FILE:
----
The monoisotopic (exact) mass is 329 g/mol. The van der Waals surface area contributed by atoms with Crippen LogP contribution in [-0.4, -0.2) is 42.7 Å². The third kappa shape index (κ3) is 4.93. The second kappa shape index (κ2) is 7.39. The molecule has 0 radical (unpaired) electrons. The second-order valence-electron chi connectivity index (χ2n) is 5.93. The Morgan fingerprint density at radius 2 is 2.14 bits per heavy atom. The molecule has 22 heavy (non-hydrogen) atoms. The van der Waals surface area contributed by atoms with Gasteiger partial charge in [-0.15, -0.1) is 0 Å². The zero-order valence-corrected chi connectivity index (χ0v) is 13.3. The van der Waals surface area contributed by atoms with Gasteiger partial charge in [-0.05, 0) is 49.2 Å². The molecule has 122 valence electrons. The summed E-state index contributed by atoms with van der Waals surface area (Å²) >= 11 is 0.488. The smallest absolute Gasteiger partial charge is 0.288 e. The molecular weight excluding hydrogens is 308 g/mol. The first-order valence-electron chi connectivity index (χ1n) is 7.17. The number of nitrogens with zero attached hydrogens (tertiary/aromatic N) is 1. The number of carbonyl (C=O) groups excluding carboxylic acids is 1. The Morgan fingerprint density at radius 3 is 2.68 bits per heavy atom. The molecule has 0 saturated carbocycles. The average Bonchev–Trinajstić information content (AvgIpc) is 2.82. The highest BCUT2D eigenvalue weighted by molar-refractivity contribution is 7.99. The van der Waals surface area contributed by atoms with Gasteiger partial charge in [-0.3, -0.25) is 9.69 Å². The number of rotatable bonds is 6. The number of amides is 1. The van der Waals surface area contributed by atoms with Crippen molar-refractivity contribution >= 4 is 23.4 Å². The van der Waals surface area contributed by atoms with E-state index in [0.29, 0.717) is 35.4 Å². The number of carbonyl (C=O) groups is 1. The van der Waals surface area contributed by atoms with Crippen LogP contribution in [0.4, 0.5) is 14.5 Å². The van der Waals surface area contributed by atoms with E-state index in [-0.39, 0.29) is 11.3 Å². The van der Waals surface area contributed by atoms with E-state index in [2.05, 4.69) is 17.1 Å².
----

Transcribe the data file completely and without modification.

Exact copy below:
The monoisotopic (exact) mass is 329 g/mol. The van der Waals surface area contributed by atoms with Crippen LogP contribution in [-0.4, -0.2) is 42.7 Å². The third kappa shape index (κ3) is 4.93. The second kappa shape index (κ2) is 7.39. The molecule has 0 radical (unpaired) electrons. The second-order valence-electron chi connectivity index (χ2n) is 5.93. The Morgan fingerprint density at radius 2 is 2.14 bits per heavy atom. The molecule has 22 heavy (non-hydrogen) atoms. The van der Waals surface area contributed by atoms with Gasteiger partial charge in [-0.15, -0.1) is 0 Å². The zero-order valence-corrected chi connectivity index (χ0v) is 13.3. The van der Waals surface area contributed by atoms with Gasteiger partial charge in [-0.05, 0) is 49.2 Å². The molecule has 122 valence electrons. The summed E-state index contributed by atoms with van der Waals surface area (Å²) >= 11 is 0.488. The smallest absolute Gasteiger partial charge is 0.288 e. The molecular weight excluding hydrogens is 308 g/mol. The first-order valence-electron chi connectivity index (χ1n) is 7.17. The number of nitrogens with zero attached hydrogens (tertiary/aromatic N) is 1. The number of carbonyl (C=O) groups excluding carboxylic acids is 1. The Morgan fingerprint density at radius 3 is 2.68 bits per heavy atom. The molecule has 0 saturated carbocycles. The average Bonchev–Trinajstić information content (AvgIpc) is 2.82. The highest BCUT2D eigenvalue weighted by molar-refractivity contribution is 7.99. The van der Waals surface area contributed by atoms with Gasteiger partial charge in [-0.3, -0.25) is 9.69 Å². The number of rotatable bonds is 6. The number of amides is 1. The van der Waals surface area contributed by atoms with Crippen molar-refractivity contribution >= 4 is 23.4 Å². The van der Waals surface area contributed by atoms with E-state index in [0.29, 0.717) is 35.4 Å². The number of carbonyl (C=O) groups is 1. The van der Waals surface area contributed by atoms with Crippen LogP contribution in [0.4, 0.5) is 14.5 Å². The van der Waals surface area contributed by atoms with E-state index in [-0.39, 0.29) is 11.3 Å². The van der Waals surface area contributed by atoms with E-state index in [2.05, 4.69) is 17.1 Å².